According to NordVPN’s Cyber Risk Index, developed countries are more likely to fall victim to cyber criminals. Countries like Denmark, Norway, or Sweden are popular among hackers not because of their poor digital security. High incomes, widespread smartphone usage, constant travelling, and frequent e-shopping makes the Nordics appealing targets.
India is considered to be the least risky country on the list as only 1 of 3 Indians use the internet. But that’s not the whole picture. If you look at Indians who use the internet, the risk of them getting hacked might be even higher than in some developed countries as they are very active online.
It is estimated that 20% of the global population have fallen victims to cyber criminals in some way.
While the world was coming together to fight the most vicious virus since the Spanish flu, cyber criminals used COVID-19 as an opportunity to scam the vulnerable. With an unprecedented amount of people working from home and public panic, it was woefully easy.
In March 2020, online scams increased by over 400% compared with previous months, making the virus one of the biggest cybersecurity threats ever. The cyber attacks have come in various forms, such as phishing, malicious links, email compromise, malware, ransomware, and fake landing pages (ReedSmith).
In April, Google announced that they were blocking 18 million phishing and malware emails every day related to COVID-19. The scams impersonated various government and health organizations such as the World Health Organization (WHO). While 99,9% of these emails never reached their recipients, many people still fell into the hackers’ traps.
With the rise of remote work during national quarantines, Zoom, an enterprise communication service, saw a spike in new users. However, Zoom was also criticized for its weak security. Around 530,000 Zoom user accounts were found for sale on the dark web, containing usernames, passwords, email addresses, host keys, and personal meeting URLs.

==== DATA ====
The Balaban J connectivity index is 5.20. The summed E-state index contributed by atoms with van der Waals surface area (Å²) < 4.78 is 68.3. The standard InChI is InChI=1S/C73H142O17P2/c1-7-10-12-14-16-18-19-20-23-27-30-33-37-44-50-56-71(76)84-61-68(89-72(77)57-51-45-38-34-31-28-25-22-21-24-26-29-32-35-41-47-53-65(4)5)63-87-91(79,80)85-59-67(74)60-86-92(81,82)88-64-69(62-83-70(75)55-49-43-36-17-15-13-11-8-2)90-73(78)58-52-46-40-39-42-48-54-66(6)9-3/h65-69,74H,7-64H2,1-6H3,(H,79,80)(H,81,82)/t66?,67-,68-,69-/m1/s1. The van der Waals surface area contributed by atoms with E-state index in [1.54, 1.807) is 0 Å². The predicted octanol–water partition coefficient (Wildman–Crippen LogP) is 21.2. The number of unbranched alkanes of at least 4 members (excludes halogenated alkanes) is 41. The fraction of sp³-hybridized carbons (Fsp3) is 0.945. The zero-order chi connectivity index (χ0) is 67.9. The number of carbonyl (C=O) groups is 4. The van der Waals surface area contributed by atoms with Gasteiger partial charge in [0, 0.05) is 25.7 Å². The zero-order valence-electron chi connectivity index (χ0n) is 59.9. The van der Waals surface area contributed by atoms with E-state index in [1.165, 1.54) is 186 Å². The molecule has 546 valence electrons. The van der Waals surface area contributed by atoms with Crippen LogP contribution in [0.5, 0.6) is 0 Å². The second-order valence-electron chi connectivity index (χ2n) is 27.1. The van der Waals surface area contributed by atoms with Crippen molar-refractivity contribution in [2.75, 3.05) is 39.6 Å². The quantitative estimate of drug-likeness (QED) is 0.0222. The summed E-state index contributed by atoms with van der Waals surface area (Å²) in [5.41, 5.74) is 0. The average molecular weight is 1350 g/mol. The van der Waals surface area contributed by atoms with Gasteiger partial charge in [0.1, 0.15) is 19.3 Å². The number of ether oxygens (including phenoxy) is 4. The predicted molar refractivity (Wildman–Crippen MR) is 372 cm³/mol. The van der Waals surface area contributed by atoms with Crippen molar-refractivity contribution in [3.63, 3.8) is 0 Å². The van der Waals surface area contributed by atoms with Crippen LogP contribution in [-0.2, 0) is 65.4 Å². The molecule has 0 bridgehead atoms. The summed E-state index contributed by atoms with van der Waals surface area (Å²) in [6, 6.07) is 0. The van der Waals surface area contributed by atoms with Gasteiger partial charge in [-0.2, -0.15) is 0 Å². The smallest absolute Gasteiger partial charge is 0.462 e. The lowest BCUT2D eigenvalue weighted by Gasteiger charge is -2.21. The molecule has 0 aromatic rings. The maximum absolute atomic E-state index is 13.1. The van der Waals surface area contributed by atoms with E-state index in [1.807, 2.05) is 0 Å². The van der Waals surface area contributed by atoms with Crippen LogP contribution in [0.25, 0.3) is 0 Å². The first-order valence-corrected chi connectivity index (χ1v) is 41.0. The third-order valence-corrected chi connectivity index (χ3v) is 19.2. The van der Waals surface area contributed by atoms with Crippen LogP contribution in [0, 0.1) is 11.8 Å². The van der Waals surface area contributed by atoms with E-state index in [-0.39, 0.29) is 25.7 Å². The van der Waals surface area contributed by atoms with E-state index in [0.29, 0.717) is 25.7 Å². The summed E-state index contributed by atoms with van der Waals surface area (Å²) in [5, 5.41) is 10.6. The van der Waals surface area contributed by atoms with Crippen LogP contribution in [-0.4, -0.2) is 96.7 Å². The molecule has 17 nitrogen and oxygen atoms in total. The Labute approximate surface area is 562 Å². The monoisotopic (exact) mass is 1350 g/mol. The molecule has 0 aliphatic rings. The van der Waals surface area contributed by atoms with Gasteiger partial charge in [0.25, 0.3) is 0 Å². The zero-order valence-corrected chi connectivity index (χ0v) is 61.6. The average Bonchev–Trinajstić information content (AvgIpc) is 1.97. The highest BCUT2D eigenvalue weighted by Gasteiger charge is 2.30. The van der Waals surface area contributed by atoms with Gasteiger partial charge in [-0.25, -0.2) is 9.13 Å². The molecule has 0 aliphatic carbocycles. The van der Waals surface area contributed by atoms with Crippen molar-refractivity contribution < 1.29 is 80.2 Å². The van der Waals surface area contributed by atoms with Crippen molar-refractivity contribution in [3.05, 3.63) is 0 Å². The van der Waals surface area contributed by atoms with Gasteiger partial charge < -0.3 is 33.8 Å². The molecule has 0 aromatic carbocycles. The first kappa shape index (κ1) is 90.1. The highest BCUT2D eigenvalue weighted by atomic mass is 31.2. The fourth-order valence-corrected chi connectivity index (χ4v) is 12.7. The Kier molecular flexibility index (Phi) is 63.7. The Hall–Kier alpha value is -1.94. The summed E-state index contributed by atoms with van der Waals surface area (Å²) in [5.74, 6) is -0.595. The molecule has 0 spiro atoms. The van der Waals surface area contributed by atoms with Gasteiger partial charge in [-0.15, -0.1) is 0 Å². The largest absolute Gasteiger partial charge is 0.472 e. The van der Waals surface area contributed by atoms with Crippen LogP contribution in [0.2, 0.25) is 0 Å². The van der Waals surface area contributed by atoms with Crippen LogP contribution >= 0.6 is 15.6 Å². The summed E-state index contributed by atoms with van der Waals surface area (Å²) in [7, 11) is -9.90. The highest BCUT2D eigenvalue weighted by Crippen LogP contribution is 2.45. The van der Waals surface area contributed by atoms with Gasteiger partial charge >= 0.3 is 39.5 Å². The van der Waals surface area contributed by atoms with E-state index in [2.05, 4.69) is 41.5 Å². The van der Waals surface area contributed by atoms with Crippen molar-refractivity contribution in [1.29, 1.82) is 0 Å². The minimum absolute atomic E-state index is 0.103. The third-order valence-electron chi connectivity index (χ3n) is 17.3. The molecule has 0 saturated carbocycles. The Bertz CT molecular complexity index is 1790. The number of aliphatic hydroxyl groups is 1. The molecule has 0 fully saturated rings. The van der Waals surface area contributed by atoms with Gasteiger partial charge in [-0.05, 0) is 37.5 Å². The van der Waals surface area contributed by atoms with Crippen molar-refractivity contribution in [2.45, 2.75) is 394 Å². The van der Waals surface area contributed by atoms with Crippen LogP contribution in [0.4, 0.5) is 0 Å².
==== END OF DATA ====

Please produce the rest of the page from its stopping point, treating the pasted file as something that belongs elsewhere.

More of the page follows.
Researchers analyzed 1.2 million newly observed host names in March and April and found out that 86,600 were high-risk or malicious (Palo Alto’s Unit 42). The United States made it to the top of the list (29,007), followed by Italy (2,877), Germany (2,564), and Russia (2,456). “In every crisis, there is an opportunity” — a famous proverb says. Hackers are clearly familiar with the concept.
Ransomware occurs when hackers encrypt your data and demand a ransom to get it back. It’s nasty business, but business is good. While cybersecurity experts discourage people from paying the criminals, many still do.
A report says that 1 out of 4 organizations have paid their ransom and the majority got their data back. However, there are always some cases when hackers refuse to unlock the files even after being paid (Sophos).
Differences between countries are also significant. In India, 66% of organizations paid the ransom, while in Spain only 4% chose to meet hackers’ demands. 56% of companies worldwide restored their data using backups. This only proves how important it is to be prepared for the worst.